“The universe has rules and patterns with the most basic pattern being the interplay of forces between yin and yang.”
I nodded. This was a common enough notion.
“Within yin and yang are the Five Processes or Stages with certain attributes. We tend to think of them as fiery, watery, earthy, woody and metallic. These Stages go in cycles. When we understand the cycles, how each stage will either be in its ascendancy or decline, we understand the changeability of life because they affect everything – the human body, animals, nature, colors, and even music.” She checked to see if I was still following. I was.
“Uniting everything is Chi, the cosmic breath.” My guide stopped here to catch her own breath and we spent a moment watching some monkeys playing in the trees.
“Chi flows through the universe and everything within it – including our bodies. It links the physical, mental and spiritual worlds. Any blockage to the flow of the cosmic breath causes problems.” A fight broke out amongst the monkeys and they disappeared, tussling, into the higher branches of the trees.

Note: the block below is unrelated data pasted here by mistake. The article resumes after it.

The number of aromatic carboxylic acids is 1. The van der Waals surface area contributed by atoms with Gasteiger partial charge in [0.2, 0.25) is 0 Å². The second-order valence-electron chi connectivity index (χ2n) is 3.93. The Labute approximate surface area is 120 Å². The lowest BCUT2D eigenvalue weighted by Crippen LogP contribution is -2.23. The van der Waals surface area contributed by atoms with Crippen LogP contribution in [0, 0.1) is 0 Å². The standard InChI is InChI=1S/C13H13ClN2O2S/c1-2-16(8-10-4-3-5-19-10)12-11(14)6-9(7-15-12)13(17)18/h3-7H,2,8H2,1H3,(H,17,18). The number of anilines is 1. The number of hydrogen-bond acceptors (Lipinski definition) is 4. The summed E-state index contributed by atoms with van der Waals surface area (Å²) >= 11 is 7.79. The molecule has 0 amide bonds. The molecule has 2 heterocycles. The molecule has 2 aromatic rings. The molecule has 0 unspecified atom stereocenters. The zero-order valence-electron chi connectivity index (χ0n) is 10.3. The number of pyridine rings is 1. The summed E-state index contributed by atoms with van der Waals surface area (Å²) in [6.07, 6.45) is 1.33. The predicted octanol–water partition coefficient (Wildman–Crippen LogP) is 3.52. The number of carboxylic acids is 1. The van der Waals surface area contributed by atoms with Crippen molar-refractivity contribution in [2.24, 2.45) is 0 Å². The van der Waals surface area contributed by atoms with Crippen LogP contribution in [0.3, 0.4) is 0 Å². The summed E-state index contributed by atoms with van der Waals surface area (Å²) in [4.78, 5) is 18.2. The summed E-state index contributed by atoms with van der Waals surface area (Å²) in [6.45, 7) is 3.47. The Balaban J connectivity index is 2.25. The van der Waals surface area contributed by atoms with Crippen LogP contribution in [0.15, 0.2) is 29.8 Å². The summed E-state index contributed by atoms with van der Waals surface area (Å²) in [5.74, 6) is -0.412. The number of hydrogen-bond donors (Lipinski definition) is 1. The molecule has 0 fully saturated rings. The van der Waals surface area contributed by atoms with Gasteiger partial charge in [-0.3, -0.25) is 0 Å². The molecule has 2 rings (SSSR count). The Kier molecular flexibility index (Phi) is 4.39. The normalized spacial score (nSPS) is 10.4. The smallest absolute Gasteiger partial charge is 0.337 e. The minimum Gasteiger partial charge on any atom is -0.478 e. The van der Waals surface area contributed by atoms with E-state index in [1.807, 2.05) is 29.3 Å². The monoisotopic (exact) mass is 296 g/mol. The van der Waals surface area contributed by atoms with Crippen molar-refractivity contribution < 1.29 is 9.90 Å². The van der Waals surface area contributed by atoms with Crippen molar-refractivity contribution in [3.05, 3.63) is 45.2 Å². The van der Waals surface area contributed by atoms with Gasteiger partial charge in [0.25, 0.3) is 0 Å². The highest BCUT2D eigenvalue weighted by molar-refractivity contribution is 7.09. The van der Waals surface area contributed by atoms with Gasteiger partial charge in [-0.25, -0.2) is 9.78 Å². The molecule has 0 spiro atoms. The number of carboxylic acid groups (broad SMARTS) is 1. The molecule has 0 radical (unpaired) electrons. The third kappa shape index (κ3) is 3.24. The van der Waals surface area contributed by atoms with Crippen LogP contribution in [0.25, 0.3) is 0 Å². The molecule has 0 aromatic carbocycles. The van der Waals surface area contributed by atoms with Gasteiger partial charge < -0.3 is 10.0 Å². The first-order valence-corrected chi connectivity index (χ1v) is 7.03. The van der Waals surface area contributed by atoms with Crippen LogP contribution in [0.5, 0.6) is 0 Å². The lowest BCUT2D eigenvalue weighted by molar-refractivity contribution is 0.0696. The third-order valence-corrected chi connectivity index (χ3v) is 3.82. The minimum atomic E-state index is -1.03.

We were in the courtyard of the temple when my guide pointed to the statue of Guanyin (left). "This is my godmother. When I was very small, I had terrible asthma. My family thought I was going to die. So my grandmother came and prayed to Guanyin. She asked the goddess to be my godmother and Guanyin agreed. I got better."
The bodhisattva is the Goddess of Mercy and Compassion. She hears and responds to the cries and lamentations of mortals.
As we walked around the temple complex, my guide continued. “Buddhism is important,” she conceded. “But, the two most important philosophical traditions to come out of China are Confucianism and Daoism. Confucianism is very old, twenty-six hundred years or so, and probably the strongest force influencing Asian thought. If you understand Confucian values, you have a better chance of understanding the Asian mind.”
We finished at the temple and got into a car to drive across Kowloon to the Chi Lin Nunnery and Part II of our discussion of balance.
Photos: R. Marion
Original Art: Stasia Dukova
Coming up next: A Question of Balance - Part II